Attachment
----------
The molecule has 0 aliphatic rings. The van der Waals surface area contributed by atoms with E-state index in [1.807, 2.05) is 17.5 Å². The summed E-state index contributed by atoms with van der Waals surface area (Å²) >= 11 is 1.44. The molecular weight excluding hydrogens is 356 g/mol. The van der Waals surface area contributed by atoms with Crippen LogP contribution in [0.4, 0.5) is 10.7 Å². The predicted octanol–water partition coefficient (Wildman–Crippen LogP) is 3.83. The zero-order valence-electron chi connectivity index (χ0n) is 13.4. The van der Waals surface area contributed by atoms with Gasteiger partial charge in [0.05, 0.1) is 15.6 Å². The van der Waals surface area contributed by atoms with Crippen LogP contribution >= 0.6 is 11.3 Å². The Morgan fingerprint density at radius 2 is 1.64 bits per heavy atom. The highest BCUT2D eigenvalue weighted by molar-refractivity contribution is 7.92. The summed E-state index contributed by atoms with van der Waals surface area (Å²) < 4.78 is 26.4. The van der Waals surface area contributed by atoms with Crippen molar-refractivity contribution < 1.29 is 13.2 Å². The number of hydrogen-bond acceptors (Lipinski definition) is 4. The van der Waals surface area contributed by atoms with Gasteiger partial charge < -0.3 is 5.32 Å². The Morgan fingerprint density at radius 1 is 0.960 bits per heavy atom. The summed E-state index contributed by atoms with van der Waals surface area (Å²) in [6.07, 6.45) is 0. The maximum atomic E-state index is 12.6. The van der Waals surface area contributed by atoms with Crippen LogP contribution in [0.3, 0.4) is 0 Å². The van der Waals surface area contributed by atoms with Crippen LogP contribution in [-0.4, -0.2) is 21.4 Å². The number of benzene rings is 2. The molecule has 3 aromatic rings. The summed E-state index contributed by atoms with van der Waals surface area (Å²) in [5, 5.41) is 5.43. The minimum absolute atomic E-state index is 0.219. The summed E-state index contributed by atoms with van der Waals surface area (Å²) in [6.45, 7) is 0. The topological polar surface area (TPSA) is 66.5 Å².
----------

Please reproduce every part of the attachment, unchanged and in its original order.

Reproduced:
The molecule has 0 aliphatic rings. The van der Waals surface area contributed by atoms with E-state index in [1.807, 2.05) is 17.5 Å². The summed E-state index contributed by atoms with van der Waals surface area (Å²) >= 11 is 1.44. The molecular weight excluding hydrogens is 356 g/mol. The van der Waals surface area contributed by atoms with Crippen LogP contribution in [0.4, 0.5) is 10.7 Å². The predicted octanol–water partition coefficient (Wildman–Crippen LogP) is 3.83. The zero-order valence-electron chi connectivity index (χ0n) is 13.4. The van der Waals surface area contributed by atoms with Gasteiger partial charge in [0.05, 0.1) is 15.6 Å². The van der Waals surface area contributed by atoms with Crippen LogP contribution >= 0.6 is 11.3 Å². The Morgan fingerprint density at radius 2 is 1.64 bits per heavy atom. The highest BCUT2D eigenvalue weighted by molar-refractivity contribution is 7.92. The summed E-state index contributed by atoms with van der Waals surface area (Å²) < 4.78 is 26.4. The van der Waals surface area contributed by atoms with Crippen molar-refractivity contribution < 1.29 is 13.2 Å². The number of hydrogen-bond acceptors (Lipinski definition) is 4. The van der Waals surface area contributed by atoms with Gasteiger partial charge < -0.3 is 5.32 Å². The Morgan fingerprint density at radius 1 is 0.960 bits per heavy atom. The summed E-state index contributed by atoms with van der Waals surface area (Å²) in [6.07, 6.45) is 0. The maximum atomic E-state index is 12.6. The van der Waals surface area contributed by atoms with Crippen LogP contribution in [0.3, 0.4) is 0 Å². The van der Waals surface area contributed by atoms with Crippen LogP contribution in [-0.4, -0.2) is 21.4 Å². The number of benzene rings is 2. The molecule has 3 aromatic rings. The summed E-state index contributed by atoms with van der Waals surface area (Å²) in [5, 5.41) is 5.43. The minimum absolute atomic E-state index is 0.219. The summed E-state index contributed by atoms with van der Waals surface area (Å²) in [6.45, 7) is 0. The topological polar surface area (TPSA) is 66.5 Å².